After finishing "The Miracle", the boys went straight to recording this priceless album.This is quite possibly Queen's most personal work as it was recorded during Freddie's last days.Freddie was reported to have said to the rest of the band (para-phrasing) "Write something for me to sing, I don't care what." He was in incredible pain throughout and often had to rest for long periods. Queen did not know if Freddie would even live long enough for the album to be completed.He did and we are richer for it.The album, comprised of songs dealing with mortality, sadness and yet, the light at the end of the tunnel, leaves you with mixed emotions. Not to the quality of the songs but what you actually feel inside.It all begins with the epic, title track "Innuendo", recalling the glory days of "Bohemian Rhapsody" with it's THREE styles of music's lyrical nature very Zeppelin-esque."I'm Going Slightly Mad" sounds like The Cure with pep.The album's emotional weight comes from two main tracks. "These Are the Days of Our Lives" has Freddie "going back through life on a roller-coaster ride", reliving his past joys. "The Show Must Go On"...even with AIDS ravaging his body, his voice was never stronger singing with courage "My make-up may be flaking but my smile still stays on..." & "I'll face it with a grin, I'm never giving in.."This album isn't all morbid as evidenced by the all for nothing rockers "Headlong" and "The Hitman". Even silliness reigns with Freddie's own dedication to his favorite cat in "Delilah".The shame of it all...this was released with much fanfare as it was the first from a new contract with the Disney owned Holywood Records. Queen were getting good reviews...videos played on MTV and their new rock tracks finding heavy rotation on America's AOR stations. Sadly, Freddie died some nine months later at his home in London.Freddie shone through here, facing it all...wearing a grin. This entry in Queen's catalog is a must for any "music fan".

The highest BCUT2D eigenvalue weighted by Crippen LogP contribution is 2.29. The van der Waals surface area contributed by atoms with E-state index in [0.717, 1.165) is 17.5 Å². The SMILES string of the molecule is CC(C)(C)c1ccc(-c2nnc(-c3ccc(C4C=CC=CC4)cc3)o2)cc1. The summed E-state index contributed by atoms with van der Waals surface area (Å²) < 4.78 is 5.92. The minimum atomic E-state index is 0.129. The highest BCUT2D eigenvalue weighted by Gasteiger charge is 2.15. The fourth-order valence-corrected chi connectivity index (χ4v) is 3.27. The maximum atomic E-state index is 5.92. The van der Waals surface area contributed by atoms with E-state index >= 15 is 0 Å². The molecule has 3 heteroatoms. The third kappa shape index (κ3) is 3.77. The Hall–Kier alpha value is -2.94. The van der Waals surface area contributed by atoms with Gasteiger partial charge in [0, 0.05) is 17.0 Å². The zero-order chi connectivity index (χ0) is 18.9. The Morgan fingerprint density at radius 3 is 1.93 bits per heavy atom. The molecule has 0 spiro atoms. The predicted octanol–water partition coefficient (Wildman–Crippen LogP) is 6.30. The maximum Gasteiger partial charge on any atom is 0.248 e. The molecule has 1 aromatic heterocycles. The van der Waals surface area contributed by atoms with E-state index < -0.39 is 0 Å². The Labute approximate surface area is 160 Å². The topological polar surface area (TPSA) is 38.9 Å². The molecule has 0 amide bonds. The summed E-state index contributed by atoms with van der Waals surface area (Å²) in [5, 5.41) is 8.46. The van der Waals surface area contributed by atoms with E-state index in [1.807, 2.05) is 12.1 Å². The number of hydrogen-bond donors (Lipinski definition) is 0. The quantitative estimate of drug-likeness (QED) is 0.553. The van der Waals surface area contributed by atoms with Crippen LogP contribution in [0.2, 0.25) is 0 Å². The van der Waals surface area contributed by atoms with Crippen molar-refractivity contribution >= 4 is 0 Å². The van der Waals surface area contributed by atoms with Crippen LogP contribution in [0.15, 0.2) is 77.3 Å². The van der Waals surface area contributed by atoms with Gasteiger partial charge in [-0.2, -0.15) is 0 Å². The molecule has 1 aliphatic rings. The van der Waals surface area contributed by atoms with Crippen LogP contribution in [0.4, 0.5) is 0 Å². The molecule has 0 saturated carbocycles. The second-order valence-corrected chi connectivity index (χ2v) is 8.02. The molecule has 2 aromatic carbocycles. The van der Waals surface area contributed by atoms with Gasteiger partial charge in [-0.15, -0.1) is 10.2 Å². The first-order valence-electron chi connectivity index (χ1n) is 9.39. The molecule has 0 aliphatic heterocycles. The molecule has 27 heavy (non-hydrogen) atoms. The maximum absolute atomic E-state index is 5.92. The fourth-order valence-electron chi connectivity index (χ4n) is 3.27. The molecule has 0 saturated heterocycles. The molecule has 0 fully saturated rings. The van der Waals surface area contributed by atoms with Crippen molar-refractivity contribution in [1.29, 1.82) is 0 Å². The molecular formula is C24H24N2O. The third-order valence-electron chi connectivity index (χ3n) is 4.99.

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on October 21, 2015
This would be the last Queen album recorded while Freddie Mercury was alive. Those that knew him best knew that his condition was deteriorating and that time was not on his side. Yet somehow, despite all of this, Freddie put in a commendable performance. There is a certain amount of expected introspection, as evidenced by the heartbreaking ballad These Are The Days Of Our Lives, but also a surprising amount of whimsy with I'm Going Slightly Mad and Delilah, written by Freddie about his favorite cat. Innuendo, the first and title track, is a stunning masterpiece featuring flamenco guitar by Yes' Steve Howe, while Don't Try So Hard seems an eerie and haunting ode to letting go. But in my opinion the album's masterstroke is its final track, the chilling and powerful The Show Must Go On. In an interview with Brian May, the band wasn't entirely sure Freddie would be able to pull off the vocals, as his condition continued to steadily worsen. But though he had difficulty standing and was otherwise physically weak, Freddie belted out the words with a power and virtuosity that sends chills up my spine every single time I hear it. Though not perfect, with a few less than stellar tracks filling the space of the almost hour-long album, Innuendo manages to capture some of the eclectic mix of sounds that highlighted Queen's earlier works. In the end, it is a good album and one I listen to often, certainly more so than its predecessor The Miracle or its successor Made In Heaven, which was a sort of posthumous tribute made from recordings of Freddie while he was alive. As the last of the line, it is worth owning, but as a Queen album it is worth listening to as well. Sadly, nine months after this album was released, Freddie Mercury succumbed to pneumonia brought on by the decimation of his immune system by AIDS. The world was a better place for his presence.